Why you should not conflate assignment and novation

When assigning or novating contracts, parties must make sure they understand the difference between the two and any applicable wording. Failing to do so can be costly – as one recent case shows


  • Neal Morris
  • Callum Miller

18 April 2024

Overhead picture of Saltend Chemicals park

The terms 'assignment' and 'novation' are sometimes used interchangeably in relation to construction projects – but they are, in fact, very different.

While both involve bringing in a new party into the contractual arrangements they have distinct practical consequences, as illustrated by case law.

Benefits can be assigned but not burdens

The assignment of one party's interest in a contract to another party is partial: the process only transfers the benefit of the first party's interest to the second party, not their obligations.

For example, an employer, party A, might under a building contract assign the benefit of a collateral warranty granted to it by the contractor or a subcontractor, party B, to the purchaser of the development, party C.

That assignment does not transfer the burden of any of the employer's obligations, which remain the same.

Party A's rights, as the employer, to have the works constructed or sue the building contractor if they are defective are benefits, so they can be assigned. In contrast, the employer's obligation to pay the contract price is a burden and cannot be.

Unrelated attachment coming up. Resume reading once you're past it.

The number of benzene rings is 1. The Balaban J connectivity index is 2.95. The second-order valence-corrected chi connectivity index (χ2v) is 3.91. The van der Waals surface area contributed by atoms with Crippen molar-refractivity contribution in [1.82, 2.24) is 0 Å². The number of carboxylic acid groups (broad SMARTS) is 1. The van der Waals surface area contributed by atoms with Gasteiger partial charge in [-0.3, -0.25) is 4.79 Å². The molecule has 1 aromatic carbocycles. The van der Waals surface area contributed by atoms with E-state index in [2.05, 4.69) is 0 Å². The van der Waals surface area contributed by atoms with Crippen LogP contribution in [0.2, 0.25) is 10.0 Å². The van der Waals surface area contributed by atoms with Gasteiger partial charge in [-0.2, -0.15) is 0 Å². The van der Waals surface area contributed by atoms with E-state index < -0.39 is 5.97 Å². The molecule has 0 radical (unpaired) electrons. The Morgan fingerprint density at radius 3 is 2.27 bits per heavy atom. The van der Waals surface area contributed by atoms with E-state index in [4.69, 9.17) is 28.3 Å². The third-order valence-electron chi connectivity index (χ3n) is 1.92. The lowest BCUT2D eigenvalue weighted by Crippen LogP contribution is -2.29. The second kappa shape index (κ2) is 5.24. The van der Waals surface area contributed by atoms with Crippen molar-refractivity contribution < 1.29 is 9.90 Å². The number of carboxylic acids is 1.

The assignment of the benefit of a contract to party C does not replace the parties to the original contract.

After the assignment, though, party C is entitled to that benefit and to enforce its rights against party B; party A can no longer do so as they have assigned those benefits to party C.

However, because the burden has not transferred, party A will remain liable to party B for the performance of all its obligations under the contract.

The ordinary position is that an assignment will transfer the benefit of accrued and future rights alike.

It is possible to agree something different – for example the transfer of future rights only – but clear and express wording are required for this purpose.

It is essential for parties that are considering assigning the benefit of a contract to check its terms first.

This is because many contracts exclude or qualify the right to assignment; for instance, by limiting the number of times it can be assigned.

By way of example, clause 7.1 of the standard form JCT Design and Build Contract 2016 states: 'neither the employer nor the contractor shall without the consent of the other assign this contract or any rights thereunder'.

In practice, however, this clause is frequently amended, so parties must make sure to check the terms and any schedule of amendments carefully.

One common amendment adds wording to insist that the consent of the other party to assignment 'shall not be unreasonably withheld or delayed'.

While there is surprisingly little case law on what this means in practice, there is some authority to suggest that it entails that the party required to provide consent must at least act honestly and in good faith, and not withhold such consent arbitrarily, capriciously or unreasonably.

Lastly, assignment can be statutory – sometimes referred to as legal assignment – or equitable. Statutory assignment must comply with the requirements of section 136 of the Law of Property Act 1925, which includes a requirement to notify in writing the other party to the contract – in this case, party B – of the assignment.